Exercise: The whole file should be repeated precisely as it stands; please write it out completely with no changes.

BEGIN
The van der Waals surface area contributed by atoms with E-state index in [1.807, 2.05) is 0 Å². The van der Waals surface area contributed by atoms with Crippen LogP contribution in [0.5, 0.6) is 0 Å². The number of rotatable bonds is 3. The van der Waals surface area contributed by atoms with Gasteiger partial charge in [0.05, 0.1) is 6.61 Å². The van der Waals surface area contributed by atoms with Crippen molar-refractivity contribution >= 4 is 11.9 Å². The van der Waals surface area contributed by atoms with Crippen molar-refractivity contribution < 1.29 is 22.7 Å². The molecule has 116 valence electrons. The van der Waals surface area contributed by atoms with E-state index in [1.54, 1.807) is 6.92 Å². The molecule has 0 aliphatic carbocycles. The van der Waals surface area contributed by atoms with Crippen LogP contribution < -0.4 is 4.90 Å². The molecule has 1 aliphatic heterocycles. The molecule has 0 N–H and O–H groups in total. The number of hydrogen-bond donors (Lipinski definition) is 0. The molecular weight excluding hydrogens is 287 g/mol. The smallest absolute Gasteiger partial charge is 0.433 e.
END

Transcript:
The van der Waals surface area contributed by atoms with E-state index in [1.807, 2.05) is 0 Å². The van der Waals surface area contributed by atoms with Crippen LogP contribution in [0.5, 0.6) is 0 Å². The number of rotatable bonds is 3. The van der Waals surface area contributed by atoms with Gasteiger partial charge in [0.05, 0.1) is 6.61 Å². The van der Waals surface area contributed by atoms with Crippen molar-refractivity contribution >= 4 is 11.9 Å². The van der Waals surface area contributed by atoms with Crippen molar-refractivity contribution < 1.29 is 22.7 Å². The molecule has 116 valence electrons. The van der Waals surface area contributed by atoms with E-state index in [1.54, 1.807) is 6.92 Å². The molecule has 0 aliphatic carbocycles. The van der Waals surface area contributed by atoms with Crippen LogP contribution < -0.4 is 4.90 Å². The molecule has 1 aliphatic heterocycles. The molecule has 0 N–H and O–H groups in total. The number of hydrogen-bond donors (Lipinski definition) is 0. The molecular weight excluding hydrogens is 287 g/mol. The smallest absolute Gasteiger partial charge is 0.433 e.